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Repetitive antigen-stimulation by prime-boost vaccination or pathogen re-encounter increases memory CD8+ T cell numbers, however the impact on memory CD8+ T cell differentiation is unknown. Here we showed that repetitive antigen-stimulations induced accumulation of memory CD8+ T cells with uniform effector memory characteristics. However, genome-wide microarray analyses revealed that each additional antigen-challenge resulted in the differential regulation of several hundred new genes in the ensuing memory CD8+ T cell populations and therefore in stepwise diversification of CD8+ T cell transcriptomes. Thus, primary and repeatedly stimulated (secondary, tertiary, quaternary) memory CD8+ T cells differ substantially in their molecular signature while sharing expression of a small group of genes and biological pathways, which may constitute a core signature of memory differentiation. These results provide new insight into the complex regulation of memory CD8+ T cell differentiation and identify a spectrum of potential new molecular targets to dissect the function of memory cells generated by repeated antigen-stimulation.
After the resolution of an acute infection, memory CD8+ T cells protect from re-infection with the same or related intracellular pathogens (Butz and Bevan, 1998; Harty and Badovinac, 2008; Lefrancois, 2006; Wherry et al., 2003). A plethora of pathogens including malaria sporozoites, influenza and herpes viruses infect humans repeatedly and memory CD8+ T cells bear the potential to protect hosts from all of these infections (Appay et al., 2008; McGill et al., 2008; Schmidt et al., 2008). In addition, some viruses (EBV, CMV) cause persistent, life-long infections characterized by transient episodes of antigen expression (Reeves and Sinclair, 2008). In this setting, re-activated memory CD8+ T cells play an essential role in containing the viruses and preventing systemic dissemination. These examples demonstrate that CD8+ T cells are likely to encounter their cognate antigen more than once and highlight the need to understand the function of memory CD8+ T cells that have undergone multiple rounds of antigen stimulation.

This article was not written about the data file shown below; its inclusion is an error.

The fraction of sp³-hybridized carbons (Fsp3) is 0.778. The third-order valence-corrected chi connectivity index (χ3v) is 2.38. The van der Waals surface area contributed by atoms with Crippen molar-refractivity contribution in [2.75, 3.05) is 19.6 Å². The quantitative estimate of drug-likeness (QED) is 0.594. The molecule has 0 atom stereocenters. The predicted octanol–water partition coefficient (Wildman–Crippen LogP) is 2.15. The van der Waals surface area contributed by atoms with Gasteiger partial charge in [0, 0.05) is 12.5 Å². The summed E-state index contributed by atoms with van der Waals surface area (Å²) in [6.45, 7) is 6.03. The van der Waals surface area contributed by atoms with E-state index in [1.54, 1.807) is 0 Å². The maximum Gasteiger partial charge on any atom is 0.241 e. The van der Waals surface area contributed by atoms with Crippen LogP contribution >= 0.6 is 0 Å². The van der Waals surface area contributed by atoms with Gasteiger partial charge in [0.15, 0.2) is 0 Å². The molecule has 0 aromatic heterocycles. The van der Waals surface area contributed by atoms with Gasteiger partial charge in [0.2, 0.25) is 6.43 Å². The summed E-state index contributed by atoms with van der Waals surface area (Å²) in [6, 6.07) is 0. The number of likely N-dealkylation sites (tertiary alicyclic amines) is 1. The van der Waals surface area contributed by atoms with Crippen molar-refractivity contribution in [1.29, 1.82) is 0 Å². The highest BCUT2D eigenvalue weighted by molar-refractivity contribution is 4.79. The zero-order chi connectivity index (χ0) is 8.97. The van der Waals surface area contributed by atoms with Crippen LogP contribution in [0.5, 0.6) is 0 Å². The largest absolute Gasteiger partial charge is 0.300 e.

In addition to their essential role in controlling acute infections, vaccine-stimulated CD8+ T cells hold great potential for the prevention of infectious diseases (Appay et al., 2008; Miller et al., 2008; Seder et al., 2008). After vaccination, the superior protective capacity of memory CD8 T cells is closely linked to their increased abundance in both lymphoid and non-lymphoid organs and as a consequence much effort has been devoted to identifying strategies that increase the absolute numbers of memory CD8+ T cells (Harty and Badovinac, 2008; Schmidt et al., 2008). Among these strategies, prime-boost regimens are often used due to their ability to elicit large numbers of memory CD8+ T cells (Badovinac et al., 2005; Woodland, 2004). The impact of this repeated antigen exposure on memory CD8+ T cell differentiation has not been addressed in detail and it is unclear whether repeatedly stimulated memory CD8+ T cells are similar to primary memory CD8+ T cells in terms of phenotype and function.
A few recent studies have attempted to close this knowledge gap by stimulating memory CD8+ T cells multiple time with heterologous infections expressing the same antigen (Jameson and Masopust, 2009; Masopust et al., 2006; Vezys et al., 2009). These studies show that multiple antigen encounters markedly impact memory CD8+ T cell lineage, phenotype and function. In the current study, we therefore sought to analyze the impact of multiple rounds of antigen stimulation on the differentiation of memory CD8+ T cells via whole-genome microarray. Using an adoptive transfer system and homologous infection to generate highly pure splenic memory CD8+ T cell populations with a precisely defined history of antigen encounters, we show that every additional antigen stimulation (primary to quaternary) leads to an increase in the number of differentially regulated genes and thus to further differentiation of memory CD8+ T cells. As a consequence of this continuous differentiation process, additional antigen stimulation results in memory CD8+ T cell populations that possess a unique repertoire of regulated genes and biological pathways.
The analysis of memory CD8+ T cell populations after multiple rounds of antigen stimulation requires an approach allowing for the detection and isolation of highly pure populations with a defined number of antigen encounters. Repeated infection of a host with the same infectious agent is likely to result in: a) rapid clearance of the pathogen by memory B and T cells; b) incomplete recruitment of the existing memory CD8+ T cells; and c) recruitment of new naïve CD8+ T cells and therefore in the generation of heterogeneous memory CD8+ T cell populations. Furthermore, memory T cells extracted from distinct anatomical locations may differ in phenotype and function (Jameson and Masopust, 2009). Prime-boost regimens with heterologous infections bear the potential to efficiently boost large numbers of pre-existing memory CD8+ T cells (Vezys et al., 2009) but the employment of different pathogens may complicate direct comparison of the memory CD8+ T cell populations in terms of gene expression and function.